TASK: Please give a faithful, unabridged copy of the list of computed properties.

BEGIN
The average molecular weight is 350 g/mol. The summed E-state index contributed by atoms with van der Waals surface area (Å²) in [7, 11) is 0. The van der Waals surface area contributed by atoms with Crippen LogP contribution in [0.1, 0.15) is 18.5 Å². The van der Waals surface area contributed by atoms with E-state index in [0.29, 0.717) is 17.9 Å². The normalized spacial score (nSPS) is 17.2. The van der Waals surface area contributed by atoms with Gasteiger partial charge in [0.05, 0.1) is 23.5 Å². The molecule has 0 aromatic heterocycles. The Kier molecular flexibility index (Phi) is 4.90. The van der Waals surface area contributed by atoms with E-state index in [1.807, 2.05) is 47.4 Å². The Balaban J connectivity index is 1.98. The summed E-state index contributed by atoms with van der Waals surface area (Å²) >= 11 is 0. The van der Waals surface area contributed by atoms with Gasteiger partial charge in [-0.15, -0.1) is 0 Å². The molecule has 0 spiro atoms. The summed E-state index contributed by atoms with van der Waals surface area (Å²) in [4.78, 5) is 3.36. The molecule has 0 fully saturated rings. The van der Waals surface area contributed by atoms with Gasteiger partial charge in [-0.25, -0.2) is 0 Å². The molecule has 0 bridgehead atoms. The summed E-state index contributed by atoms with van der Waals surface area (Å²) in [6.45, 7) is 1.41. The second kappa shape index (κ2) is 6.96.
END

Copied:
The average molecular weight is 350 g/mol. The summed E-state index contributed by atoms with van der Waals surface area (Å²) in [7, 11) is 0. The van der Waals surface area contributed by atoms with Crippen LogP contribution in [0.1, 0.15) is 18.5 Å². The van der Waals surface area contributed by atoms with E-state index in [0.29, 0.717) is 17.9 Å². The normalized spacial score (nSPS) is 17.2. The van der Waals surface area contributed by atoms with Gasteiger partial charge in [0.05, 0.1) is 23.5 Å². The molecule has 0 aromatic heterocycles. The Kier molecular flexibility index (Phi) is 4.90. The van der Waals surface area contributed by atoms with E-state index in [1.807, 2.05) is 47.4 Å². The Balaban J connectivity index is 1.98. The summed E-state index contributed by atoms with van der Waals surface area (Å²) >= 11 is 0. The van der Waals surface area contributed by atoms with Gasteiger partial charge in [-0.15, -0.1) is 0 Å². The molecule has 0 spiro atoms. The summed E-state index contributed by atoms with van der Waals surface area (Å²) in [4.78, 5) is 3.36. The molecule has 0 fully saturated rings. The van der Waals surface area contributed by atoms with Gasteiger partial charge in [-0.25, -0.2) is 0 Å². The molecule has 0 bridgehead atoms. The summed E-state index contributed by atoms with van der Waals surface area (Å²) in [6.45, 7) is 1.41. The second kappa shape index (κ2) is 6.96.